First Line: "Master, there's a man at the door who wants to see you. He says his name is Herodotus."
Nicolaos believed helping an author with research for his book would be a pretty tame way to pay the bills. But Herodotus's research trip to Egypt isn't well timed. Egypt is in the midst of a rebellion to throw out its Persian Empire overlords. Pirates infest the sea. There are three different armies to contend with. You can't step foot in the river because of the crocodiles-- and there are hordes of secret agents on dry land. It's not long at all before Nicolaos wants to take his wife Diotima back home to Greece where he can get a decent cup of wine.
I fell for Gary Corby's grasp of history and his excellent storytelling the first time I picked up one of his Athenian mysteries. Nicolaos is the perfect sleuth, called upon to investigate all sorts of interesting situations by Athens' premier citizen, Pericles. Nico's wife Diotima (a former priestess) is quite talented at deduction herself, and even his younger brother Socrates (yes, that Socrates) can come up with a good question or two (dozen).
Corby has created the perfect little time machine in which readers can visit ancient Greece and still feel at home. There are action sequences at sea and on dry land that will certainly keep the pages turning, and since there is no shortage of secret agents representing all the various factions in Egypt, readers will be kept guessing at the outcome. Traveling along with the world's first historian is yet another perk of reading this book.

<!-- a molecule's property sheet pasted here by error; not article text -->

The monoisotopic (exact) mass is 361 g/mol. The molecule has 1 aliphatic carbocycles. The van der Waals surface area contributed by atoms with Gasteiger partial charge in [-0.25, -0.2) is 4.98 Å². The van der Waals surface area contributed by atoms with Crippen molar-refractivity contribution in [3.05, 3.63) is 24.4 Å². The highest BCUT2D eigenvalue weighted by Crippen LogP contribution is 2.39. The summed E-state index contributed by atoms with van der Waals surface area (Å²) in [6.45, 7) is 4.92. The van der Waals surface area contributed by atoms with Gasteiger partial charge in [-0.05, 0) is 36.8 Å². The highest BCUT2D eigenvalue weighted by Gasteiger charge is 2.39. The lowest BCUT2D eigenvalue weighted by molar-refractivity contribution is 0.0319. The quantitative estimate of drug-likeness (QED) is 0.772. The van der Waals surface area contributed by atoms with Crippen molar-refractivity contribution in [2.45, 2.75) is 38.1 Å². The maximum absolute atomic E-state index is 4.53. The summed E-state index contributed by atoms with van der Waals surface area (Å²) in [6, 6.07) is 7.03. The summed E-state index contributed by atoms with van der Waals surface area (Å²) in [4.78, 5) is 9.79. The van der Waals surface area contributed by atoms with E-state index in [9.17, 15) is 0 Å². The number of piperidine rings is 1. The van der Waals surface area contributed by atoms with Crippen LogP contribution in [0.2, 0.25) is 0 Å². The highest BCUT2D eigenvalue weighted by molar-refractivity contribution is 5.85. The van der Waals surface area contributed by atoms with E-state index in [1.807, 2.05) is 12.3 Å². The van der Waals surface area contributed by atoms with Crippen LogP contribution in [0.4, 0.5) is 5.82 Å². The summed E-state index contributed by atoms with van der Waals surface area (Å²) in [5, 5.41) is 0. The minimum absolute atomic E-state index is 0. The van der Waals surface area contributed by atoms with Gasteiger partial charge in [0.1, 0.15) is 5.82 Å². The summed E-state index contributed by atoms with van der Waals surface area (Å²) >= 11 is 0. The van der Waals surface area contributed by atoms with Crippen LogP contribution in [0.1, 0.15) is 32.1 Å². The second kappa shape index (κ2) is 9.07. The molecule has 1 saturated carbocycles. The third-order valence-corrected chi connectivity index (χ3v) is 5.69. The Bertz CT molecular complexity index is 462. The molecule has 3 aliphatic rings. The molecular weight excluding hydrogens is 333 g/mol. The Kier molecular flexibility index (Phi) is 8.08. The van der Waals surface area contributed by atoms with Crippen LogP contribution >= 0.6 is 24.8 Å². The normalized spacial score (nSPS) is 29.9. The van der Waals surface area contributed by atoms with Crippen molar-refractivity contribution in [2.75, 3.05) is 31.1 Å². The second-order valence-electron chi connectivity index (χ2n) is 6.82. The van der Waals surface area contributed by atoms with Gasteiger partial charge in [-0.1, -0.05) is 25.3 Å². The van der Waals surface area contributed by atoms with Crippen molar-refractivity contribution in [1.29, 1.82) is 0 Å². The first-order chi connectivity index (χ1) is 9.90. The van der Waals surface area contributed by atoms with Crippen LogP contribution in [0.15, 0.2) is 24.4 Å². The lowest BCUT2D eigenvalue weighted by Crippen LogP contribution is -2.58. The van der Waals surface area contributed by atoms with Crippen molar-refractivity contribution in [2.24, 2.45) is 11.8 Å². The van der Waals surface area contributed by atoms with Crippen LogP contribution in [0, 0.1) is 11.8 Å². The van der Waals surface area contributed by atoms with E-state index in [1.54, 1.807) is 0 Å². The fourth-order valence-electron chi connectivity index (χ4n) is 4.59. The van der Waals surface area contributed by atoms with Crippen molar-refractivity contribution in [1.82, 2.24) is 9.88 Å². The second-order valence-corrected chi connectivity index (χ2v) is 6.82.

One of the ways Corby makes readers feel so at home in this ancient world is with his use of humor. In this book, that humor begins with the title. How many of you thought of Elvis Presley when you saw "The Singer from Memphis"? I would imagine most of you did, unless you knew that Gary Corby writes mysteries set in ancient Greece and that there was a city in Egypt named-- you guessed it-- Memphis. But in this book, one of the characters is a young female who makes a living singing in a bar in Memphis, and the first time Nicolaos sees her, she's singing a song in Greek about suspicious minds. (Any Elvis fans smiling?) There's another instance of subtle humor when I was reminded of what happened when someone wore a red shirt in the original Star Trek series. Whether subtle or laugh-out-loud funny, Corby's humor brings his story to life and helps his readers make the transition to the ancient world.
The Singer from Memphis has a wonderful setting and characters and an engrossing mystery with more than a hint of a treasure hunt to it. For those of you who are wavering because you think you'll be unable to pronounce words, know what some of the words are, or be lost in history, waver no more. Corby has included a short cast of characters complete with pronunciation, a brief historic timeline to set up the story (although you really don't need it), and a glossary to define any of the words you may not be familiar with. Rest assured that Corby does a marvelous job of placing you in the ancient world without the feeling that you're drowning in history. In addition, his Author's Note at the end should not be missed-- although he warns you not to read it first because it's full of spoilers. This section tells you what is true and what isn't in the story as well as several other fascinating facts. Is it necessary to read this series in order? No, but I can see you reading one and then going back for the others.
Gary Corby has prepared the feast, and it's sitting on the table, waiting for you. All you need to do is to sit down and begin enjoying yourself.
The Singer from Memphis by Gary Corby
Soho Crime © 2016
Hardcover, 352 pages
Historical Mystery, #6 Classical Athens mystery
Source: the publisher